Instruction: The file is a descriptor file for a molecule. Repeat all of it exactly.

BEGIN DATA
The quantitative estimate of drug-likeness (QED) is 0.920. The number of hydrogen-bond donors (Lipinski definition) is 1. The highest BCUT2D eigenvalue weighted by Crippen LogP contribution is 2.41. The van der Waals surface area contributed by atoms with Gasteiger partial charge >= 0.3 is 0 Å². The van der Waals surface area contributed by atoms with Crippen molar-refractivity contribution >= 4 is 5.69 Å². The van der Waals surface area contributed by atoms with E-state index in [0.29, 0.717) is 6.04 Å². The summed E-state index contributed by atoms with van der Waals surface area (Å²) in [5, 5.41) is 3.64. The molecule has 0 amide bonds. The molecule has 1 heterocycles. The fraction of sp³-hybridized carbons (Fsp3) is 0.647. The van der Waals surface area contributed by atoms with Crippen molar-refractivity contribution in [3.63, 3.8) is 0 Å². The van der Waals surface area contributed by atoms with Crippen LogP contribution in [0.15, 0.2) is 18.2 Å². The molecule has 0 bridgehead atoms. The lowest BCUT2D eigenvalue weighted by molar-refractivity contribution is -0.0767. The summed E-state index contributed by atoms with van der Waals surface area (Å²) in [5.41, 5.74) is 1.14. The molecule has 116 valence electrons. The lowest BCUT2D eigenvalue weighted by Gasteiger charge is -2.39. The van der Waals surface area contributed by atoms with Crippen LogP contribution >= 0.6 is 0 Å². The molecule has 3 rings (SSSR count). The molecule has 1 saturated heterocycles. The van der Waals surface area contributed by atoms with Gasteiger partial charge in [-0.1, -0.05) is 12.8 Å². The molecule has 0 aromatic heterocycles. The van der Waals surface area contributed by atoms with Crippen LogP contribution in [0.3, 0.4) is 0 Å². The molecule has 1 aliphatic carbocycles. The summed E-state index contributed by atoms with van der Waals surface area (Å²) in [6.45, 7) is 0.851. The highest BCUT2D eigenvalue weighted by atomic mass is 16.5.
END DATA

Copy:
The quantitative estimate of drug-likeness (QED) is 0.920. The number of hydrogen-bond donors (Lipinski definition) is 1. The highest BCUT2D eigenvalue weighted by Crippen LogP contribution is 2.41. The van der Waals surface area contributed by atoms with Gasteiger partial charge >= 0.3 is 0 Å². The van der Waals surface area contributed by atoms with Crippen molar-refractivity contribution >= 4 is 5.69 Å². The van der Waals surface area contributed by atoms with E-state index in [0.29, 0.717) is 6.04 Å². The summed E-state index contributed by atoms with van der Waals surface area (Å²) in [5, 5.41) is 3.64. The molecule has 0 amide bonds. The molecule has 1 heterocycles. The fraction of sp³-hybridized carbons (Fsp3) is 0.647. The van der Waals surface area contributed by atoms with Crippen molar-refractivity contribution in [3.63, 3.8) is 0 Å². The van der Waals surface area contributed by atoms with Crippen LogP contribution in [0.15, 0.2) is 18.2 Å². The molecule has 0 bridgehead atoms. The lowest BCUT2D eigenvalue weighted by molar-refractivity contribution is -0.0767. The summed E-state index contributed by atoms with van der Waals surface area (Å²) in [5.41, 5.74) is 1.14. The molecule has 116 valence electrons. The lowest BCUT2D eigenvalue weighted by Gasteiger charge is -2.39. The van der Waals surface area contributed by atoms with Crippen LogP contribution >= 0.6 is 0 Å². The molecule has 3 rings (SSSR count). The molecule has 1 saturated heterocycles. The van der Waals surface area contributed by atoms with Gasteiger partial charge in [-0.1, -0.05) is 12.8 Å². The molecule has 0 aromatic heterocycles. The van der Waals surface area contributed by atoms with Crippen LogP contribution in [0.3, 0.4) is 0 Å². The molecule has 1 aliphatic carbocycles. The summed E-state index contributed by atoms with van der Waals surface area (Å²) in [6.45, 7) is 0.851. The highest BCUT2D eigenvalue weighted by atomic mass is 16.5.